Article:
I have realized that in times of transition we have to give ourselves the gift of patience and time to heal. When we are in the tragedy, we are often surviving, not able to take it all in. It was not until after treatment and after Marjorie’s homecoming, that the gravity of it all really sunk it. I had (and continue to) give myself the space to process through the events and feelings. Giving myself the gift of time and space to heal was the best thing I did. Allowing myself to feel the pain, freed me from being stuck in the sadness and helped me move forward to find a new rhythm in life.
As Marjorie continued to thrive at home and as I continued to heal, I began to crave normalcy and my work. I missed doing the things that fueled my spirit and soul. I love my children and I love being a mom, but to be a good mom, I have to feel whole. And at the time, all I felt like was a cook, a maid, a garbage truck fixer, a nurse and a bottom wiper. The most important person in my life was missing from the equation: ME!
So how do you find yourself again from months of being gone? My husband seemed to think the answer was letting me go the grocery store alone. I disagreed and went my own route. I slowly began carving out time for work, knowing I would not plow through the thousands of unanswered emails in one day. Every day I would sit at my desk with a cloudy mind, not knowing where to begin, but just grateful to be back sitting there. I set small, attainable goals and began ticking them off one by one. My life’s motto rings so true here: “Progress! Not perfection.”
About a week ago, it was as if the fog really began to lift. My energy started to return and I am able to continue my passion for advocacy and helping others. I actually feel like doing things again: getting out of the house, shopping and calling old friends. Normal things that have sorely been missed in my life. I can form sentences, write an entire blog and finish the task at hand before moving on to the next. Actually, I’m lying. The dishwasher is wide open and half emptied as I type. Okay, so we will mark that category as “Still Developing”. Remember: Progress…not perfection 😉
Marjorie is no longer the weak and tiny baby. She grows by the day (almost 11 pounds!) and is laughing and smiling more with each passing day. Manning started noticing his little sister in such a loving way that just melts my heart. I am finally able to lay off the Lysol (kind of) when he walks by her. Our three hour feeding schedule has relaxed and Jordan and I have begun to recoup full night’s sleep. (Yay for Marjorie sleeping through the night!) It seems as though life is slowly starting to become, dare I say it…normal, a NEW (and better) normal.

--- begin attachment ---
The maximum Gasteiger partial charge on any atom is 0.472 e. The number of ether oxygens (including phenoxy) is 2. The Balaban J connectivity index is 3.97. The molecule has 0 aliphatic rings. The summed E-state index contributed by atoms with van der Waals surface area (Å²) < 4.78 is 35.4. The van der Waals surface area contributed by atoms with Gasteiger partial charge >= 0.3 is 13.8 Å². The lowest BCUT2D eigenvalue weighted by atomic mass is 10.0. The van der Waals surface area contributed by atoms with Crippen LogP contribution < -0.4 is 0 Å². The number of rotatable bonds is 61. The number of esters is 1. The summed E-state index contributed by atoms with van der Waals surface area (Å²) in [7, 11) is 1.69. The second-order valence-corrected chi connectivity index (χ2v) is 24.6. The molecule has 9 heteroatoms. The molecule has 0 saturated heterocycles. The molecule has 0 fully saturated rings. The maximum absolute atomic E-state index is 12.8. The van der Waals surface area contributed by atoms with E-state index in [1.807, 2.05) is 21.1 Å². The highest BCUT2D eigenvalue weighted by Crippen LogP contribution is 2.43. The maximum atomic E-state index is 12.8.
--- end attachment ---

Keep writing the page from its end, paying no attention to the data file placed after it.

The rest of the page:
I am so thankful to feel like myself once again. I am thankful I survived such a difficult period, but my heart flows with gratitude for the normalcy I was so starved for. I gladly welcome sticky handprints and chaotic mornings of bottles and ‘Nickey Nouse’ over hospital beds and monitors. To once again have the ability and brain power to write and do the things that fuel my spirit is surreal. I can’t help but think back on that drive home in December. “You will find yourself again.” I did find McCall again. She was there all along, just focusing on life’s task at hand.
The human spirit simply amazes me. We can go through so much and still come out not just alive, but better than before. Not only has Marjorie pulled through, but I pulled through. I feel refreshed and renewed. I look to the future with eager anticipation and excitement to watch my children thrive and flourish. I can’t wait to see what amazing people they become. And I really can’t wait to see what life has in store for me next.
If you’re reading this and going through transition or hardship, remember this: you will survive and you will find yourself once again. Maybe you’re like I was many years ago who never knew who I was to begin with. We all find recovery and ourselves in our own time. We all have different timelines when it comes to finding our new normal and processing the past. Give yourself space to heal and time to figure out how to manage this new aspect of your life. Sometimes we just have to survive in order to thrive again.
I have nothing but gratitude in my heart for what I have been through. It has been far from easy, but it has shaped me into the woman and mother I am today. I can’t imagine my life without my eating disorder or without those days spent in the NICU praying over my daughter. In both situations, I have never felt more lost. Some days I thought my spirit and self were gone forever. It humbles me to say that I am proof that no matter how lost you may feel, you can always be found. Remember that and never let go of hope.